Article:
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Once applied, CETA will offer EU firms more and better business opportunities in Canada and support jobs in the EU, it will remove customs duties, end restrictions on access to public contracts, open-up the services market, offer predictable conditions for investors, etc.

Having in mind the existence of the North American Free Trade Agreement (NAFTA), does the enabling of CETA provide the US corporations (at least some of) the opportunities cevered in TTIP? For example, is it possiblede jure for a US corporation just to register in Canada and to access the EU market, achieveing in this way indirectly the aims of TTIP?


Update: reflecting the remarks in the comments, a more direct version of the question would be:

Is there a legal path through which CETA could act as a back door for TTIP?


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    $\begingroup$ Could you rephrase the question to be more specific to include the nuance about a backdoor for TTIP which is essentially the core of the question. $\endgroup$ – Matthias dirickx Nov 3 '16 at 23:23
  • $\begingroup$ Also a similar question is already asked here apparently:economics.stackexchange.com/questions/14028/… $\endgroup$ – Matthias dirickx Nov 3 '16 at 23:26
  • $\begingroup$ This question might get a better answer over at Law. $\endgroup$ – Giskard Nov 4 '16 at 10:57
  • $\begingroup$ @denesp I understand you, however, the question is mostly related to Economics - international trade, which makes it inherently intertwined with law. A valid analogy would be a special solution to a physics problem, which in the same way as the OP is connected to law, would be connected to mathematics. $\endgroup$ – Ziezi Nov 4 '16 at 11:41
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    $\begingroup$ @Ziezi Indeed, it is not clear which is the best site for this question. Which is why I wrote 'might'. However my personal experience is that economic academics are not well versed in law. (For example I am not at familiar with general law.) $\endgroup$ – Giskard Nov 4 '16 at 14:50
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I did not have either the time or the courage to plough through the text. The last consolidated text I could find stems from 2014 and has since been amended with an annex. Changes made are unclear to me.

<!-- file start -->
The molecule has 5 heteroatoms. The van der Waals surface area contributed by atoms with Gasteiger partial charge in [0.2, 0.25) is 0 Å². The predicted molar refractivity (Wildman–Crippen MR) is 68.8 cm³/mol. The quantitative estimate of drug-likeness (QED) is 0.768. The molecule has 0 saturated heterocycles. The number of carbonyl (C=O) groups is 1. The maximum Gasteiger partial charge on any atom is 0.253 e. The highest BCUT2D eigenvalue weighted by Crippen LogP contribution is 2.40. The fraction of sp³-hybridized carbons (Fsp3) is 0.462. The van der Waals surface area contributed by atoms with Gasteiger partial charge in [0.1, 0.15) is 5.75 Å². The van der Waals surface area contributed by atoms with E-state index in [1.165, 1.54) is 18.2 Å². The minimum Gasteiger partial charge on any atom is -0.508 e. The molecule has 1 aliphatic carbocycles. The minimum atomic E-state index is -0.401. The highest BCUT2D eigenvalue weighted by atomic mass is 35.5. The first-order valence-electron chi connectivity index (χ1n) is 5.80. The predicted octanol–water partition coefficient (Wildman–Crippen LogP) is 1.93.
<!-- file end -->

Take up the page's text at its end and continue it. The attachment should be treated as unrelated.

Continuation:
The full text can be found here.

Excerpts that might be useful in this case are article 1.2 and 1.3 with respect to the scope of the application. Other excerpts might be the articles 17.2 and 17.3.

AS for the relevance of articles 1.2 and 1.3: CETA applies to both the citizens and the territory of the agreeing countries.
So, assuming USA corporations can have, and often do have, offices in Canada these companies can through these offices take advantage of the CETA agreement, assuming they keep to the regulations and requirements guaranteed under CETA. This means not everything from TTIP will be directly transposable. There are other treaties that cannot be overruled by CETA.

But in a way yes - a corporation holding office in the Canadian territories could in essence access the European markets under the same conditions. At least that is what I understood. I get back to the question when I'm through the 1598 pages of text and annexes (the latter being the greater part, but not less important).

Vague answer I know. I'm looking forward to a more in-depth conclusion because what you ask is something that a lot of people here in Europe are worrying about.

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  • $\begingroup$ Thank you for the answer, it provides, at least, an initial point and direction on the subject. I will look through the suggested articles, in the mean time, if you find something new, please do add it. $\endgroup$ – Ziezi Nov 4 '16 at 11:51

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